This seemed exceptionally dumb, especially since an angry electorate was skewering incumbents in several ridings because of their cavalier attitude to public consultation in the previous council.

Luckily for Katz, Judy Alphabet ignored the light rail transit pledge and spent the election blabbering about Veolia, some long forgotten project approved by city council, that was only understood by one voter in 100, if that.
In turn, Wasylycia-Leis gave Katz a sure-fire election boost when she pledged to raise property taxes two percent a year for four years.

But when the news media asked Katz the obvious question, what's your position on taxes, he bumbled the issue by weaseling out and saying he would answer after he saw some study that wouldn't be completed until after the election.

The backlash to his unacceptable reply forced him to hurriedly invent a new answer---property taxes are bad and he would rather negotiate with the province for 1 percent of the provincial sales tax to be handed over to Winnipeg.

Throughout the campaign, Katz practiced a form of reverse discrimination to avoid any suggestion he was picking on a woman. He failed to point out JustJudy's obvious shortcomings to be mayor, namely the fact that she had never in her adult life had a real job outside of politics, and that as a member of Parliament she worked against the interests of Winnipeg by supporting laws that put criminals on the street instead of behind bars.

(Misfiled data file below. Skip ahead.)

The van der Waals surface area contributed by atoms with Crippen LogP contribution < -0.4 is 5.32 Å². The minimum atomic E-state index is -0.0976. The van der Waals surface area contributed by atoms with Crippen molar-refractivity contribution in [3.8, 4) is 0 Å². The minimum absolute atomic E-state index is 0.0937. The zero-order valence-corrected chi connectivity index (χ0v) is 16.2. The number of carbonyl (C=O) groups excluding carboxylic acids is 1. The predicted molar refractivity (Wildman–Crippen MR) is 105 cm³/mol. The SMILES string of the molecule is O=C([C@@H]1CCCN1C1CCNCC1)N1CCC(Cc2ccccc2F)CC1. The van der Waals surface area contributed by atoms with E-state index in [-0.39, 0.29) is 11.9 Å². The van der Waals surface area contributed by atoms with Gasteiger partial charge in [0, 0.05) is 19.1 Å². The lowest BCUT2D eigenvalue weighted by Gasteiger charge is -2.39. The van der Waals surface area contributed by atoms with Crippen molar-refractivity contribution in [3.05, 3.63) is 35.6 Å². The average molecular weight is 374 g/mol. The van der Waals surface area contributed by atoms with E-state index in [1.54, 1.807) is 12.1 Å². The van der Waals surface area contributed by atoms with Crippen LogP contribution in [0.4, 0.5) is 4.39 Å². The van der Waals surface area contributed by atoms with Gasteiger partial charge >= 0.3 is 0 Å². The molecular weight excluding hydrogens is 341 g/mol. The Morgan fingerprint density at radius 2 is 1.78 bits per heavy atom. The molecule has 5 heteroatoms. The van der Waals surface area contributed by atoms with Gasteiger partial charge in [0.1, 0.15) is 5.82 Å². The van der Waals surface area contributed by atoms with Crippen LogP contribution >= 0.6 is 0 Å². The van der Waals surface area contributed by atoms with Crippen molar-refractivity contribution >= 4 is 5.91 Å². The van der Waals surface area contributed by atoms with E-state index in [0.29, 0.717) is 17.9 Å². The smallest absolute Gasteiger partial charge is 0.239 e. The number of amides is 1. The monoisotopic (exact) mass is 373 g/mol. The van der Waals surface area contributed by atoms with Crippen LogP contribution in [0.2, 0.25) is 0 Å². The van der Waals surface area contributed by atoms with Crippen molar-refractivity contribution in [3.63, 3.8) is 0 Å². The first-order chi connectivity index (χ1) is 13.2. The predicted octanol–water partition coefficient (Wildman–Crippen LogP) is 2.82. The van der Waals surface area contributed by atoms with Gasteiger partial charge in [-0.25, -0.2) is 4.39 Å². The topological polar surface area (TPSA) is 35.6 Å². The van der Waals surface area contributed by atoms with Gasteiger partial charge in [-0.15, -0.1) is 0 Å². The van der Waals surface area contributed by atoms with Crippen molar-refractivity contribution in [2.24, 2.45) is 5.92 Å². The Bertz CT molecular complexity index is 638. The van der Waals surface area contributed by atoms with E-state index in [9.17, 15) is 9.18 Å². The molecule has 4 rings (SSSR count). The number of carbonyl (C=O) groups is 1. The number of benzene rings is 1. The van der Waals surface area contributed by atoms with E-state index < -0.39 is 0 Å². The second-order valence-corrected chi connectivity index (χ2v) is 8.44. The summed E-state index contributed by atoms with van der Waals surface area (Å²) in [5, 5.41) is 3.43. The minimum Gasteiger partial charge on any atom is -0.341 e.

Nor did he mention that her only brush with governing was two years as a minor cabinet minister in the administration of Howard Pawley way, way back in the Eighties, before she needed a dye job to cover the grey in her hair.

When, during one of the innumerable mayoral candidates forums, he was given the opportunity to ask Judy Wasylycia-Leis a direct question, he asked her about FIPPA. Or LIPPA. Or DIPPA. Or SIPPA. Whatever it was....NOBODY CARED, it was that irrelevant.

Yet, despite all these bumbles and missteps, Katz walked away with victory. When all was said and done, Katz had a comfortable double digit lead -- to the consternation of the Winnipeg Free Press which, as late as Saturday, was calling it a neck-and-neck race.

Forgotten in the MSM post-mortems was the FP/CBC Ekos poll that allegedly said experience was the least important quality a mayoral candidate needed to get elected (i.e. Vote Judy), and the electorate didn't care much about business acumen either (i.e. Vote Judy.) Or that honesty and integrity were the most important qualities Winnipeg voters were looking for (i.e. Vote Judy). Or that they had conceded that an increase in property taxes was overdue (i.e. Vote Judy.)

It seems that the voters thought that Sam Katz was more honest and had more integrity than Judy Wasylycia-Leis, doesn't it?